Yesterday after church I was approached by two women. One asked for prayer for her friend, who was just new to our church. I asked them where they were from, just out of curiosity.  Or maybe it was just to make small talk before I asked what they needed prayer for.

“Cuba,” she replied.  She then went on to explain about her friend’s need for her employer to renew her work visa. They want to send her back to Cuba, but she wants to keep working here. She was telling me in English because her friend wasn’t able to. It then dawned on me that Spanish was their native language. That accent didn’t come from Kerala or Karnataka, from Malawi or Martinique, from Bangladesh or Botswana. It came from someone who spoke Spanish.

As I prayed, I wept. I was standing hand-in-hand with someone from the other side of the world, my side of the world. She felt not only like a sister in Christ, but also a geographical neighbor. Cuba is just a stone’s throw from Florida (actually 90 miles). Perhaps I also wept because, even though I grew up in Los Angeles county, I never learned Spanish enough to converse with her. I felt sad I couldn’t pray for her in Spanish.

Another thing. I believe in all my years, I had never before met a person who was still from Cuba. I’ve only met Cuban Americans, people born in America or those who left communist Cuba and made a new life in the US. In my lifetime, those Cuban Americans have not been welcome in their native country. (Now, thank God, after the recent changes perhaps they can now go between the US and Cuba, if they so desire.)

After this experience, I was struck again with the awesomeness of this place. I’m humbled that I can be here, praying and worshiping freely with my sisters.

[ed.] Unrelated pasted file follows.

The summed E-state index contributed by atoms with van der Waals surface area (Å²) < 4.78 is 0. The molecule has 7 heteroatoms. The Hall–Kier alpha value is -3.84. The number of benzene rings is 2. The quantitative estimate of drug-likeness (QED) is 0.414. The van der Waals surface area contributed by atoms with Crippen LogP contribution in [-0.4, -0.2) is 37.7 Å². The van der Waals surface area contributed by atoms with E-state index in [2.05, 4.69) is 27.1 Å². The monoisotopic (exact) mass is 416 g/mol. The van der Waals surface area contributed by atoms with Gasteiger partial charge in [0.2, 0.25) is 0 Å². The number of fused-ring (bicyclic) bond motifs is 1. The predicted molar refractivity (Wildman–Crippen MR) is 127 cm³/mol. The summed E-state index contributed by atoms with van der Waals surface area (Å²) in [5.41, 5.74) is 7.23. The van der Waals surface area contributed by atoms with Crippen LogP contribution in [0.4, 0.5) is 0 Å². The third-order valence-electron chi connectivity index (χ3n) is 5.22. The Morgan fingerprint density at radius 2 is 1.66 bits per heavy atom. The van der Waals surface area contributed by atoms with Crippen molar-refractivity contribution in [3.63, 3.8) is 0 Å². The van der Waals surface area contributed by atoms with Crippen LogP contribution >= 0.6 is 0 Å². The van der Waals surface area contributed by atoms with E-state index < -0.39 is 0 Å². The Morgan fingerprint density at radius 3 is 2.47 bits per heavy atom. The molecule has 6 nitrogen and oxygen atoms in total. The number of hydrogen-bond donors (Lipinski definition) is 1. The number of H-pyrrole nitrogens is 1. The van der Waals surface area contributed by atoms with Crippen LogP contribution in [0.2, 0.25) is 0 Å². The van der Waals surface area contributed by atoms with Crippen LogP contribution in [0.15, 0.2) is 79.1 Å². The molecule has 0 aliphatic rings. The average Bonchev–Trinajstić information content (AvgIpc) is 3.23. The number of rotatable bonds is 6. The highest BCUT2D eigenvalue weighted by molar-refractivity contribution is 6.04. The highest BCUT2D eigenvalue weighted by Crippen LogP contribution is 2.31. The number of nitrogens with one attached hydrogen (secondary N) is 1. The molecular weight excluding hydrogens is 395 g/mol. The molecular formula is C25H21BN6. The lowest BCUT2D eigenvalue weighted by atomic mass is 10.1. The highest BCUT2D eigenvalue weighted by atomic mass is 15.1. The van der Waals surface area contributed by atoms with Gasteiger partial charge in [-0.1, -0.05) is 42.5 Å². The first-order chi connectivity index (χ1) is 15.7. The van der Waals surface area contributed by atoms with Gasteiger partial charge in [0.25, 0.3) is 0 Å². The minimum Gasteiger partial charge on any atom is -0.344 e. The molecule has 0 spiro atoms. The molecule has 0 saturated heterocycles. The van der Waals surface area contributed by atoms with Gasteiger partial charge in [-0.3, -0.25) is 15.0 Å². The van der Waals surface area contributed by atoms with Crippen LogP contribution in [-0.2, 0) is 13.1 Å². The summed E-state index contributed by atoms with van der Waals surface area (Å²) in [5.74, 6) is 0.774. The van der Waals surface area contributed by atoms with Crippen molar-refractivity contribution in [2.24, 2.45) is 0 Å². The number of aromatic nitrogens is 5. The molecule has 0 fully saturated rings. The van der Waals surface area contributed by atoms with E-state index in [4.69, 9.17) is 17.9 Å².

This place where Muslims, Hindus, Christians, and more live together, worshiping legally and without persecution. This place where dozens and dozens of nationalities come together and live in peace.

God bless Bahrain.

Be at peace with your neighbors.

Posted in ELC

A Tribute to My Fathers

“More meat, please,” my three-year-old self said, holding out the plate to my father.

He grabbed a serving spoon full of thick mashed potatoes, and proceeded to plop them onto my waiting plate.

First, more starch. He didn’t want any child of his to look skinny. He didn’t want anyone to think he wasn’t able to provide for his bursting-at-the-seams family. Seven children in this small house. “Why do they have so many kids?” the neighbors might wonder. “They can’t even feed them.”

But this time, I was faster. I grabbed my plate out from under the falling, unwanted potato blob. The spoonful landed, splatting on the table. “More meat I said!”

My siblings sat quietly. No one dared laugh. They looked at me. They looked at him. What will he do? they wondered. A slight upturn of his mouth revealed there would be no explosion this time. Relief around the table.

That story is part of the family lore around our father. Of course, I don’t really remember the incident. In fact, I don’t remember much about him at all. My older siblings remember him. They have stories, many of them painful, of life with Dad.

One thing I can say about my dad is he was a good provider. He provided not only unwanted potatoes, but the money to be able to afford meat, fresh fruits and vegetables, clothing, and a roof over our heads–even if it was a tight fit. In the midst of chronic alcoholism, he managed to continue to work and earn money for his large family.

Alcohol and tobacco abuse killed him at age 43, but thanks to Social Security and generous death benefits from my dad’s work at the power company in Los Angeles, my mom was able to carry on. We were able to survive and maybe even thrive after he was gone. Today, I’m thankful that he was able to continue working, in spite of his illness.